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Salient: Victoria University Students' Paper. Vol. 29, No. 14. 1966.



The Labour Party on Wednesday brought the matter into the House of Representatives.

Labour speakers angrily charged that the Government, by using a part of the urgent question procedure, had curtailed the time which should have been available for the debate by nearly an hour.

Labour speakers concentrated on the alleged existence of an American security service in New Zealand, and on the actions of Mr. Laurenson.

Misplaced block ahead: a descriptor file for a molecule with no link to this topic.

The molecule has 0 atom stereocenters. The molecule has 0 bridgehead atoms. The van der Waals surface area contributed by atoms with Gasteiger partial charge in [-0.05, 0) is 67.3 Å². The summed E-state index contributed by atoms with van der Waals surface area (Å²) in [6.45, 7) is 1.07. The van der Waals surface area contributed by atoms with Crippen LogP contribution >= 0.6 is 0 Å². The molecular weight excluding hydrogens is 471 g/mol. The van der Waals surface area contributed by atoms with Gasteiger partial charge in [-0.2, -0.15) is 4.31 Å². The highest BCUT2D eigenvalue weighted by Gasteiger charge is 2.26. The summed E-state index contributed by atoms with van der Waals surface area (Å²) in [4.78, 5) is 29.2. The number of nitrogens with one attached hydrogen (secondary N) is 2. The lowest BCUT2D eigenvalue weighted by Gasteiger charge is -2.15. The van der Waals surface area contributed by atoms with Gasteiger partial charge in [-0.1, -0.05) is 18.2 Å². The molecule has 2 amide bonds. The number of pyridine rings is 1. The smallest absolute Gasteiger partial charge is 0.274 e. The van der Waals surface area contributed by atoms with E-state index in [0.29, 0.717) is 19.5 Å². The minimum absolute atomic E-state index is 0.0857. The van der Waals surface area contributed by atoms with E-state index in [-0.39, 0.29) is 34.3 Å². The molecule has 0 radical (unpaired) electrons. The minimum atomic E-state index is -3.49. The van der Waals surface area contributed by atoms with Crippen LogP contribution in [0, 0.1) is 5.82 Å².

Copies of "Salient" were prominent on both sides of the House during the debate. and National members had been well supplied with photostats of Committee on Vietnam material. and of some of Mr. Boshier's advertisements and letters to the editor.

Mr. Holyoake said the American ambassador denied that there was an American Security Service in New Zealand.

He did not attempt to explain how Mr. Laurenson was able lo ring something which did not exist.

Flourishing the green-crested notepaper of the Security Service, he announced that the Security chief Brigadier H. E. Gilbert. had volunteered that Mr. McGrath's charges were "totally unjustified."

This contrasted with Security's refusal to comment on the charges when asked to by Salient five days earlier.

Mr. Holyoake read to the House a statement by Mr. P. A. Barnes.